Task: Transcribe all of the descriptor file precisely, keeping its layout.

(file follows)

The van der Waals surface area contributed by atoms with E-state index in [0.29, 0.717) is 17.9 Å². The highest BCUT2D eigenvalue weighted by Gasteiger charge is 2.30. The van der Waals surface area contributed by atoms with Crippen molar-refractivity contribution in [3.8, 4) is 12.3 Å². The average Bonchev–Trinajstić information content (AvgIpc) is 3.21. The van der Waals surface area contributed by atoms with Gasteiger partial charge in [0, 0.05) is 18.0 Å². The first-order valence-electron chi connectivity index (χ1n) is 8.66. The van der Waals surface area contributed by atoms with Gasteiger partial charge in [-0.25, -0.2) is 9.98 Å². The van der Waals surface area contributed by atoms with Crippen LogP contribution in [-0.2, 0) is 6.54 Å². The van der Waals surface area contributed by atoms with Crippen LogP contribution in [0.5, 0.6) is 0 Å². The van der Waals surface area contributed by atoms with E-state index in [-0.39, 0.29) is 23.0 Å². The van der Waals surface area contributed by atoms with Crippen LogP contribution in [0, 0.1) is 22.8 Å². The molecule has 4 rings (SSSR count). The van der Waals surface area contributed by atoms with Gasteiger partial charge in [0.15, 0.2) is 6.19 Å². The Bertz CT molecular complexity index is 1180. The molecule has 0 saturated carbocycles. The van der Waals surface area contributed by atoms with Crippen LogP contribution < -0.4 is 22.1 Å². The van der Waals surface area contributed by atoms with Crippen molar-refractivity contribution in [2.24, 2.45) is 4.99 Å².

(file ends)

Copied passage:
The van der Waals surface area contributed by atoms with E-state index in [0.29, 0.717) is 17.9 Å². The highest BCUT2D eigenvalue weighted by Gasteiger charge is 2.30. The van der Waals surface area contributed by atoms with Crippen molar-refractivity contribution in [3.8, 4) is 12.3 Å². The average Bonchev–Trinajstić information content (AvgIpc) is 3.21. The van der Waals surface area contributed by atoms with Gasteiger partial charge in [0, 0.05) is 18.0 Å². The first-order valence-electron chi connectivity index (χ1n) is 8.66. The van der Waals surface area contributed by atoms with Gasteiger partial charge in [-0.25, -0.2) is 9.98 Å². The van der Waals surface area contributed by atoms with Crippen LogP contribution in [-0.2, 0) is 6.54 Å². The van der Waals surface area contributed by atoms with Crippen LogP contribution in [0.5, 0.6) is 0 Å². The van der Waals surface area contributed by atoms with E-state index in [-0.39, 0.29) is 23.0 Å². The van der Waals surface area contributed by atoms with Crippen LogP contribution in [0, 0.1) is 22.8 Å². The molecule has 4 rings (SSSR count). The van der Waals surface area contributed by atoms with Gasteiger partial charge in [0.15, 0.2) is 6.19 Å². The Bertz CT molecular complexity index is 1180. The molecule has 0 saturated carbocycles. The van der Waals surface area contributed by atoms with Crippen LogP contribution < -0.4 is 22.1 Å². The van der Waals surface area contributed by atoms with Crippen molar-refractivity contribution in [2.24, 2.45) is 4.99 Å².